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Dissent

The word dissent comes from the Latin word dissidens (discordant) and in political theory means a refusal to collaborate with a recognized authority (social, cultural, or governmental). In the former USSR, dissidents were people who disagreed with specific aspects of Soviet ideology and spoke out against them. Small groups of marginalized intellectuals, self-identifying as dissidents, lived under party-state systems, yet embraced non-conformism, which they believed was for the good of society.  Their views were often punished by official ideology. This theme is important, as dissent has often been associated with the act of critical thinking and reading, which is how historians seek to understand and approach source material. Our Educational Platform offers materials involving politics and political prisoners, but we also focus on other forms of non-conformism, such as alternative urban life, or subcultures. When looking at the topic of dissent, history reveals that the struggle for recognition that defined the experiences of those with dissenting identities (minorities, or other excluded groups of people) is central to democratic politics. This theme promotes more meaningful understandings of identity and, with that, a historical conception of politics that is more inclusive and diverse.

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Documents (8)

Image for Reaction of the USSR workers to the Soviet-Chinese conflict in July-December, 1929
Reaction of the USSR workers to the Soviet-Chinese conflict in July-December, 1929
The presented report shows the reaction of population in the USSR to the Soviet-Chinese conflict in July-December, 1929 over the control on Chinese Eastern Railway. The text includes opinions expressed by workers from Ukrainian industrial plants and mines in their private conversations, and in the work teams. They illustrate a wide range of opinions dominating in society: from ardent support of the Soviet Union in the conflict, and calls to go to the front, to denying the need for confrontation. It must be highlighted that discussions of the condition and provisions in the Soviet Army would often end up in reflections about the causes of internal economic problems in the country. Many workers...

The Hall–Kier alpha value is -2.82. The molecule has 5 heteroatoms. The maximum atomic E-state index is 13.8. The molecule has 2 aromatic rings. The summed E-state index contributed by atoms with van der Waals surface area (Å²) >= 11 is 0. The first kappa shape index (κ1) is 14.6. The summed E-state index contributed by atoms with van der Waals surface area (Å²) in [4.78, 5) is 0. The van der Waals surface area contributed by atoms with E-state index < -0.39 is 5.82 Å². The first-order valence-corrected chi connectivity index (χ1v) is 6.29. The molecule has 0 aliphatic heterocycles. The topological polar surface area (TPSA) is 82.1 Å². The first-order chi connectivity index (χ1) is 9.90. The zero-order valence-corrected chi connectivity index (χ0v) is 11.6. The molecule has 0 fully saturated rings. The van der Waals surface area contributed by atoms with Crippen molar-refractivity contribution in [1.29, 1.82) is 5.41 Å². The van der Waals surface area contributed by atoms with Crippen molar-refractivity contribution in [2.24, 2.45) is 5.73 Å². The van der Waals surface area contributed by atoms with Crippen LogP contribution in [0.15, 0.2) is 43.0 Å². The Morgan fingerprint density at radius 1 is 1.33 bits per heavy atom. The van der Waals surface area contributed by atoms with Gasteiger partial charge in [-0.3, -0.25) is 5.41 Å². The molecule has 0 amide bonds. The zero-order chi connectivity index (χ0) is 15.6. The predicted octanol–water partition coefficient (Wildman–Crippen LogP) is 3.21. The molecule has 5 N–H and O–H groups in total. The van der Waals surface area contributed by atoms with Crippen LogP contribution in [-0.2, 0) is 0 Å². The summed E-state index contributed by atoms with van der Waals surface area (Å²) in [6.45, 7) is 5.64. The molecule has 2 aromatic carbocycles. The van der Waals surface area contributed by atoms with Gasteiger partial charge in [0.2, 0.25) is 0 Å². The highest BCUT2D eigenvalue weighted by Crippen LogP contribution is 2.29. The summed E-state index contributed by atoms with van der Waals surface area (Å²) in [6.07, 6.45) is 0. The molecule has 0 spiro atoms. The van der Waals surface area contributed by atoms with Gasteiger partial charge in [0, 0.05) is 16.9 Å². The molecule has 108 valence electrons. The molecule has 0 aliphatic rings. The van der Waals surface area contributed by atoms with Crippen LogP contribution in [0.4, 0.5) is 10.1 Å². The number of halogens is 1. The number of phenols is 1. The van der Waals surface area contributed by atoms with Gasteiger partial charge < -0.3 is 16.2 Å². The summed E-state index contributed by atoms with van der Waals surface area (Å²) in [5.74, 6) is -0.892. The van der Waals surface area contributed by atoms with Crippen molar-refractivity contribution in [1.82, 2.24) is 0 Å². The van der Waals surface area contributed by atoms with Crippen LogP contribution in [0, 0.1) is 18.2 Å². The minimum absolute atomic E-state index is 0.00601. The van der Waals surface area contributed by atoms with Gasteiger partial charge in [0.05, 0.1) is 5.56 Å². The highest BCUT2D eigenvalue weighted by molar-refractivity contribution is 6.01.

Image for Response from workers of the USSR to Stalin’s article “Dizzy with Success,” 1930
Response from workers of the USSR to Stalin’s article “Dizzy with Success,” 1930
This report was drafted by the political special service authority of the USSR named the State Political Board (SPD, functioned in 1922-1934) for the Central Committee of the Communist Party of Ukraine (CC CP(b)U). It records the reactions of the population of the then Ukrainian Soviet Socialist Republic (USSR) to the article by Stalin “Dizziness From Success (Concerning Questions of the Collective-Farm Movement)” published in the Pravda newspaper on March, 2, 1930. The text includes opinions expressed by workers from Ukrainian industrial plants and mines in their private conversations, and in the work teams. They are mostly quite skeptical and critical about collectivization, the activities of the party, and about Stalin in particular....
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Uliana Starosolska’s memories on her deportation from Lviv to Kazakhstan in 1940
Uliana Starosolska (Lviv 1912 – New York 2011), a Ukrainian journalist and writer deported by the Soviets from her home city of Lviv to Kazakhstan at the time of World War II together with her mother Dariia Shuhevych-Starosolska (a pianist, journalist and editor) and older brother Ihor Starosolsky (in future an architect and restorer). The family was sent there to follow her father Volodymyr Starosolskyi, a lawyer repressed in 1940. In 1946 Uliana and her brother came back from the exile. She settled down in Poland, graduated from Poznan University and got her degree in economics. Since 1967 Uliana resided in the USA. She was the editor of the Ukrainian emigrant journal "Nashe...
Image for Secret report on the moods among Kharkiv factory workers at the time of May Day holidays in 1929
Secret report on the moods among Kharkiv factory workers at the time of May Day holidays in 1929
The presented report illustrates types of information that are hard to find in other sources. Those are conversations during a celebratory demonstration. In the source text, we can see that people found pressing issues more important than party slogans. Workers were mostly interested in the availability of bread, work, and free sale of alcohol on festive days. Certainly, the quotes and statements of people presented in the report do not represent the entire range of topics discussed during the demonstrations. However, they allow us to at least take a look behind the settings of official manifestations. It is critical, for in 1929, Soviet celebration canon was still on the development stage. It is...